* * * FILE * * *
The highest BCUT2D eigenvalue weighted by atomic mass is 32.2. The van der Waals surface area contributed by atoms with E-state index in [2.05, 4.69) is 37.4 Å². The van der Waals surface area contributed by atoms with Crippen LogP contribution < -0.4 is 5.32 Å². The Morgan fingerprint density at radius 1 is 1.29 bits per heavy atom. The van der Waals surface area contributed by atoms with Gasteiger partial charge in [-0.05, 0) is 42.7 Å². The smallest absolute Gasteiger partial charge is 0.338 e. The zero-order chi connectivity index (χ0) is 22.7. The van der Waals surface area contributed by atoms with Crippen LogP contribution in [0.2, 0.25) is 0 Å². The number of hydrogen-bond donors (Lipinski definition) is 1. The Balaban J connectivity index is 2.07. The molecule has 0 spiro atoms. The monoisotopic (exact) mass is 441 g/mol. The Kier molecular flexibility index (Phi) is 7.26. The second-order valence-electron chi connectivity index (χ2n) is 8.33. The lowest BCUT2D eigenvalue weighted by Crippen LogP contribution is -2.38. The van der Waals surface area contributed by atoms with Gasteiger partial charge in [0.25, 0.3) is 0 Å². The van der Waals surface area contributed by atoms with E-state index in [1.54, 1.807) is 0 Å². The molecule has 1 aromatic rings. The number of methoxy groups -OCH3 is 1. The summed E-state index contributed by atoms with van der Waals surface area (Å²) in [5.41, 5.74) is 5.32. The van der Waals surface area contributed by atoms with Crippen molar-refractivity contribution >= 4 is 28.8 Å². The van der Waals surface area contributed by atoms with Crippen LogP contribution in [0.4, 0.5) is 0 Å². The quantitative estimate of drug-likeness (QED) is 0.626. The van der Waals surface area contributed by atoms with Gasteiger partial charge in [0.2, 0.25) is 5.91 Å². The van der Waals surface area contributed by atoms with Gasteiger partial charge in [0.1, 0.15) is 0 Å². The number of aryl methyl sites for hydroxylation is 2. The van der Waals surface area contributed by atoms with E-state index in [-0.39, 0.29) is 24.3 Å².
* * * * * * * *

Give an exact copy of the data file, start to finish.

The highest BCUT2D eigenvalue weighted by atomic mass is 32.2. The van der Waals surface area contributed by atoms with E-state index in [2.05, 4.69) is 37.4 Å². The van der Waals surface area contributed by atoms with Crippen LogP contribution < -0.4 is 5.32 Å². The Morgan fingerprint density at radius 1 is 1.29 bits per heavy atom. The van der Waals surface area contributed by atoms with Gasteiger partial charge in [-0.05, 0) is 42.7 Å². The smallest absolute Gasteiger partial charge is 0.338 e. The zero-order chi connectivity index (χ0) is 22.7. The van der Waals surface area contributed by atoms with Crippen LogP contribution in [0.2, 0.25) is 0 Å². The number of hydrogen-bond donors (Lipinski definition) is 1. The Balaban J connectivity index is 2.07. The molecule has 0 spiro atoms. The monoisotopic (exact) mass is 441 g/mol. The Kier molecular flexibility index (Phi) is 7.26. The second-order valence-electron chi connectivity index (χ2n) is 8.33. The lowest BCUT2D eigenvalue weighted by Crippen LogP contribution is -2.38. The van der Waals surface area contributed by atoms with Gasteiger partial charge in [0.25, 0.3) is 0 Å². The van der Waals surface area contributed by atoms with E-state index in [1.54, 1.807) is 0 Å². The molecule has 1 aromatic rings. The number of methoxy groups -OCH3 is 1. The summed E-state index contributed by atoms with van der Waals surface area (Å²) in [5.41, 5.74) is 5.32. The van der Waals surface area contributed by atoms with Crippen molar-refractivity contribution >= 4 is 28.8 Å². The van der Waals surface area contributed by atoms with Crippen LogP contribution in [0.4, 0.5) is 0 Å². The quantitative estimate of drug-likeness (QED) is 0.626. The van der Waals surface area contributed by atoms with Gasteiger partial charge in [0.2, 0.25) is 5.91 Å². The van der Waals surface area contributed by atoms with Gasteiger partial charge in [0.1, 0.15) is 0 Å². The number of aryl methyl sites for hydroxylation is 2. The van der Waals surface area contributed by atoms with E-state index in [-0.39, 0.29) is 24.3 Å².